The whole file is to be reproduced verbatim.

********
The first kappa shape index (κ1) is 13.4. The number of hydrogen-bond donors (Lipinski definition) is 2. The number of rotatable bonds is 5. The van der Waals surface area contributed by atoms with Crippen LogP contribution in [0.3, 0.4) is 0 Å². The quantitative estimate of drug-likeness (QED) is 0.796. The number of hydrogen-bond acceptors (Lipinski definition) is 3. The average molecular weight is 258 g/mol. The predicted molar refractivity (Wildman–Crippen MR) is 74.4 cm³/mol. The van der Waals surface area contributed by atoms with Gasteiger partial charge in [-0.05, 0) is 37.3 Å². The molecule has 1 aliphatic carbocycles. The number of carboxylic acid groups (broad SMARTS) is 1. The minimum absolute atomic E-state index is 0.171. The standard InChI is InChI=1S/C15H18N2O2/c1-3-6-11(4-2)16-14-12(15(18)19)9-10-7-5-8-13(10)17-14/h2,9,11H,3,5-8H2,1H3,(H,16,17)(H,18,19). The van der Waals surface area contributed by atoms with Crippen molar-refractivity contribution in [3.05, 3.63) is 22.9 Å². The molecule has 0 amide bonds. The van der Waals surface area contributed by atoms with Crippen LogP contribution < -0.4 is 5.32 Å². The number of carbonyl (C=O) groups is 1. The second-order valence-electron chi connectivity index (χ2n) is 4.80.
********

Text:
The first kappa shape index (κ1) is 13.4. The number of hydrogen-bond donors (Lipinski definition) is 2. The number of rotatable bonds is 5. The van der Waals surface area contributed by atoms with Crippen LogP contribution in [0.3, 0.4) is 0 Å². The quantitative estimate of drug-likeness (QED) is 0.796. The number of hydrogen-bond acceptors (Lipinski definition) is 3. The average molecular weight is 258 g/mol. The predicted molar refractivity (Wildman–Crippen MR) is 74.4 cm³/mol. The van der Waals surface area contributed by atoms with Gasteiger partial charge in [-0.05, 0) is 37.3 Å². The molecule has 1 aliphatic carbocycles. The number of carboxylic acid groups (broad SMARTS) is 1. The minimum absolute atomic E-state index is 0.171. The standard InChI is InChI=1S/C15H18N2O2/c1-3-6-11(4-2)16-14-12(15(18)19)9-10-7-5-8-13(10)17-14/h2,9,11H,3,5-8H2,1H3,(H,16,17)(H,18,19). The van der Waals surface area contributed by atoms with Crippen molar-refractivity contribution in [3.05, 3.63) is 22.9 Å². The molecule has 0 amide bonds. The van der Waals surface area contributed by atoms with Crippen LogP contribution < -0.4 is 5.32 Å². The number of carbonyl (C=O) groups is 1. The second-order valence-electron chi connectivity index (χ2n) is 4.80.